Here in the San Francisco Bay Area we are fortunate to be living not far from Castroville, the self-proclaimed Artichoke Capital of the World. Nearly 100% of the artichokes cultivated in the United States are here in California, with 80% of that number being grown in Monterey County. Who would have ever imagined that a perennial thistle originating in southern Europe around the Mediterranean would become such a gastronomic delight! As a youngster growing up on a farm I only knew thistles as weeds, undesireable plants that needed to be chopped out of the fields of soybeans we would walk each year, armed with hoes, walking many miles each season under the hot sun. The rows of beans seemed endless on some days, particularly if the targeted plants had happened to grow and flourish in large patches! I must admit, however, that the purple blooms were quite attractive! Fortunately that particular variety of thistle is not the one we relish and enjoy at our dinner tables today!
What is it about the artichoke that makes it so desireable? Admittedly, the portion that is edible is but a small percentage of the artichoke as a whole! We ritualistically remove each of the leaves in our quest to enjoy the small portion of delectable flesh at the base of each leaf, religiously working from the outside in, dipping each leaf into the traditional mayonnaise or aioli. But then comes the prize… the heart! If we are fortunate, it will be large, worth all of the effort it took to get there. Eating an artichoke is almost like going on a treasure hunt… sometimes we are disappointed when we get to the treasure… and other times we are thrilled! When the heart is exceptionally large with a soft and silky texture we tend to eat it slowly, savoring each delicious bite knowing that the enjoyment of this wonderfully globed jewel is short-lived. When it is gone we simply look wistfully at the mound of discarded leaves, longing for the next time we can once again replicate this sacred moment!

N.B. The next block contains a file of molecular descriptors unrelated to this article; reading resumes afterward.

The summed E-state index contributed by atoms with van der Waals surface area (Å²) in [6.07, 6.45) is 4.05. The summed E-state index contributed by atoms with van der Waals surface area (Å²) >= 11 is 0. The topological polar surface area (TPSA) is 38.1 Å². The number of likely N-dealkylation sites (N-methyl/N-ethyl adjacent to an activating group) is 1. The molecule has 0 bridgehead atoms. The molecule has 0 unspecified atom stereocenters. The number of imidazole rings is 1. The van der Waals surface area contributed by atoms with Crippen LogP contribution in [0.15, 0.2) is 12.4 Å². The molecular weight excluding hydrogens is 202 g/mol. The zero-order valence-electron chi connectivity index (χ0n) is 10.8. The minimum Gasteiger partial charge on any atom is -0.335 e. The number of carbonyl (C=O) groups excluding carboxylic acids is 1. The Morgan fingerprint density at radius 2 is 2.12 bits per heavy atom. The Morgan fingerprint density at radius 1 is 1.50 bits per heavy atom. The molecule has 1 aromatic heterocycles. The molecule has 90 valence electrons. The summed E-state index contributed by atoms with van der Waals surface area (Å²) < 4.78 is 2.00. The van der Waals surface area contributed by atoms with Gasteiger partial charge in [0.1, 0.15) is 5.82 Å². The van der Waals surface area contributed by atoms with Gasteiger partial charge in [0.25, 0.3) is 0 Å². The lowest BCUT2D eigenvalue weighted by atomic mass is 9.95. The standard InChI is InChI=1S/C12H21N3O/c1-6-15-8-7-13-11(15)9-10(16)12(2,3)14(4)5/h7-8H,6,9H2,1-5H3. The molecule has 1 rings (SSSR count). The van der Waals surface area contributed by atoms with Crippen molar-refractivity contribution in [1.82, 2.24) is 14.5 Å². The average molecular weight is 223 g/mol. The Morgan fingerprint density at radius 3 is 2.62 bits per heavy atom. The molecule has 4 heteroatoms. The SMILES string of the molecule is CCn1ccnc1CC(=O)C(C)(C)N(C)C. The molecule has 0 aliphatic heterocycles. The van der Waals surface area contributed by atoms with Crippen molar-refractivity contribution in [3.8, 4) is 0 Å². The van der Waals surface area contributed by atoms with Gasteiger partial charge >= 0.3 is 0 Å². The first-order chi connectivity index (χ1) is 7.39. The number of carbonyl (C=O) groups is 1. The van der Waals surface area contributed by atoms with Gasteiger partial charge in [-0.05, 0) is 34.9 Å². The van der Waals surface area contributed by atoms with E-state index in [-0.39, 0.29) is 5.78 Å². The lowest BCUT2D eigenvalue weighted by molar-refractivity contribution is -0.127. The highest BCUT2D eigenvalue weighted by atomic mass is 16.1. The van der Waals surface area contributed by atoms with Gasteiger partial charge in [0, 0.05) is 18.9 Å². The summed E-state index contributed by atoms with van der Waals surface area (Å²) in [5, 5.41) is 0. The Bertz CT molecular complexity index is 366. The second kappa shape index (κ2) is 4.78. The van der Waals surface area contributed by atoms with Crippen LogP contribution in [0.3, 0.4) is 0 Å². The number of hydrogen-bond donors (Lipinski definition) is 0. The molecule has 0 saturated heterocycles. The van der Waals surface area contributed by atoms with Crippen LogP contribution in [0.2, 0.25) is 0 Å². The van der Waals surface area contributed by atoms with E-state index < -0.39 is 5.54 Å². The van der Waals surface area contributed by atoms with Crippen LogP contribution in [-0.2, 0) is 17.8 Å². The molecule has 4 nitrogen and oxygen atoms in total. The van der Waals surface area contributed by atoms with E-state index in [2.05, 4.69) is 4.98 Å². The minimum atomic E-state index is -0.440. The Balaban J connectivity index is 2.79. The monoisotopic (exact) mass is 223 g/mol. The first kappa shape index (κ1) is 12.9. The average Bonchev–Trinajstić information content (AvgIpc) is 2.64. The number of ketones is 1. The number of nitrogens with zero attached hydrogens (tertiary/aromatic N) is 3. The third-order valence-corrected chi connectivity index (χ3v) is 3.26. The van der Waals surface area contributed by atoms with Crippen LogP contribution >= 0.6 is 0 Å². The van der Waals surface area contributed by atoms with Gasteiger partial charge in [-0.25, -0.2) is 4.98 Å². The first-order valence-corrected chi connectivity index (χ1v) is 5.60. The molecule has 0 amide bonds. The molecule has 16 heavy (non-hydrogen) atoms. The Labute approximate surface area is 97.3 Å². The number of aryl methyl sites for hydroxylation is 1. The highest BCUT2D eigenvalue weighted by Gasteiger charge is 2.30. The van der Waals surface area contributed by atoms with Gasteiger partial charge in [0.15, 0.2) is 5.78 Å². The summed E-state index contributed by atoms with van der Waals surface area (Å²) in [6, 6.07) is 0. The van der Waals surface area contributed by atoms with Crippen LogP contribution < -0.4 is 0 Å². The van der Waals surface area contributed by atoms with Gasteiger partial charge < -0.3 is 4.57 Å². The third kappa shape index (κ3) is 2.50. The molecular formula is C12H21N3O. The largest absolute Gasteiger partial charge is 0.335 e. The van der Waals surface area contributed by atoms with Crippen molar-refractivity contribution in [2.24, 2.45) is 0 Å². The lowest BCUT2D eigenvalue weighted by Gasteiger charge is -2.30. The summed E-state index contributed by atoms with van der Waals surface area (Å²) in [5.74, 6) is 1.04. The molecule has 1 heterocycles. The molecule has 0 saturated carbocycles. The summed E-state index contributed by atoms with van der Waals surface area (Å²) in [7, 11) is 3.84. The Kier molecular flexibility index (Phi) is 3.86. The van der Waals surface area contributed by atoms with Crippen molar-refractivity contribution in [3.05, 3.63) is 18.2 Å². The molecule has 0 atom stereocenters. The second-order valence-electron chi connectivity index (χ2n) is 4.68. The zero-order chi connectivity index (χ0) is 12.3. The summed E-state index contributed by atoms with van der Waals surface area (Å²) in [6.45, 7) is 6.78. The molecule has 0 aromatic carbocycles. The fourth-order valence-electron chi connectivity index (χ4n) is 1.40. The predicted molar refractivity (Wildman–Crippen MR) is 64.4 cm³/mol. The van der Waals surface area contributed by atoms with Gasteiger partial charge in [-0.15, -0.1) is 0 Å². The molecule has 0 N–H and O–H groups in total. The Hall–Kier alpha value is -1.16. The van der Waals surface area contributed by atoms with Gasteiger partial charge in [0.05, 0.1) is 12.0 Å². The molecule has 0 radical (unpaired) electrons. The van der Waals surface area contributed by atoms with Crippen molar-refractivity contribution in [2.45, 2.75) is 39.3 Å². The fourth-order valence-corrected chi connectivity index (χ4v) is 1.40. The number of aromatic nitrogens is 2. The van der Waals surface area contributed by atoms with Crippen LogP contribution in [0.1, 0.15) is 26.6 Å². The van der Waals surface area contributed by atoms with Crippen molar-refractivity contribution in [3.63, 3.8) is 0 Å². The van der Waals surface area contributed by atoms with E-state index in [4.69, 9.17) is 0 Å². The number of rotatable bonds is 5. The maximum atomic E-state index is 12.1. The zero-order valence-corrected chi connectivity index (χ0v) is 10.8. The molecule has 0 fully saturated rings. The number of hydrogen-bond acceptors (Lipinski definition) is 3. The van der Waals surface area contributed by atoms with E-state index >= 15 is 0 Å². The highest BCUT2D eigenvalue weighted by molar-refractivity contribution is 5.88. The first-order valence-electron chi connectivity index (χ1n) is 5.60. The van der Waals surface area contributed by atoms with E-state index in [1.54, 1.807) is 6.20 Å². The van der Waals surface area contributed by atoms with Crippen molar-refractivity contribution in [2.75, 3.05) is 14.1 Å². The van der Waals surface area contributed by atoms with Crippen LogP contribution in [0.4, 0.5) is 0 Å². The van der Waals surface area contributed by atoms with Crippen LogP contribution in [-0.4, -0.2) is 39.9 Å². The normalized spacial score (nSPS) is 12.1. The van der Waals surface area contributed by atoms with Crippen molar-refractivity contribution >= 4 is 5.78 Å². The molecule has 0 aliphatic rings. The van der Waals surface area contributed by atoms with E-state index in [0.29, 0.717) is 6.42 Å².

For years in our home the artichoke has been simply steamed and served with mayonnaise, the experience being quite satisfying. Not long ago, however, I thought it time to become more adventurous. Years ago while on a business trip to Los Angeles I stayed at a hotel that had roasted artichokes on its dining room and room service menus. Out of curiosity I ordered one and, to my great delight, discovered that it was absolutely delicious! It was so delicious, in fact, that I would always order an additional two each time I stayed there to bring home with me on my flight back to San Francisco so we could reheat and enjoy them for dinner. What I remembered most about them was that the roasting had given them a flavorful dimension I had never before experienced. It was time to be creative! Following a quick trip to Berkeley Bowl West, a spectacular new market here in the East Bay that is a food lover’s dream, to purchase my Green Globe artichokes, I plucked a couple of lemons from the Meyer lemon tree in our garden, grabbed the container of whole peeled garlic from the fridge and took a jar of my homemade caramelized garlic from the pantry and feverishly went to work, preheating the oven and trimming the huge artichokes I had brought home with me.
OVEN ROASTED ARTICHOKES WITH CARAMELIZED GARLIC AIOLI
Preheat the oven to 375 degrees.
Line a sheet pan with foil (optional… I like to use it because it makes clean-up so much easier), trim each artichoke, allowing one per person, by cutting about half an inch off the top of each and trimming each leaf with a scissors. Slice each globe in half vertically… it is not necessary to remove the choke as it will be easily scooped out following roasting.
To the sheet pan generously pour:
Extra virgin olive oil, four or five turns
To the oil add:
1 -2 T dried thyme
Place each artichoke half into the oil and thyme mixture, turning each so it is well coated with oil. Set the artichokes momentarily aside and slice:
2 lemons (6-8 slices per lemon)
Arrange the lemon slices on the oiled sheet pan. Add to the pan:
15 – 20 garlic cloves, halved
Place the oiled artichoke halves over the lemon slices and garlic, cut side down.
Cover the pan with foil, place in oven and roast for approximately 1 hour 15 minutes (I like to check the progress at about the one hour mark). Remove pan from oven and loosen the foil. Allow the artichokes to cool until able to be handled. While the artichokes are cooling, mix together:
1/2 C mayonnaise (approximately)
2 generous T caramelized garlic (or to taste)
1 – 2 tsp lemon juice
1 – 2 pinches salt
Gently remove the choke from each artichoke half with a spoon. Place a generous dollop of aioli in each, or serve on the side in a small bowl for dipping. The roasted garlic slices in the pan are exceptionally delicious as well and can be eaten along with your artichoke as part of this sacred ritual… Bon Appetit!
Copyright 2009 Via Aurea Designs, Inc., All Rights Reserved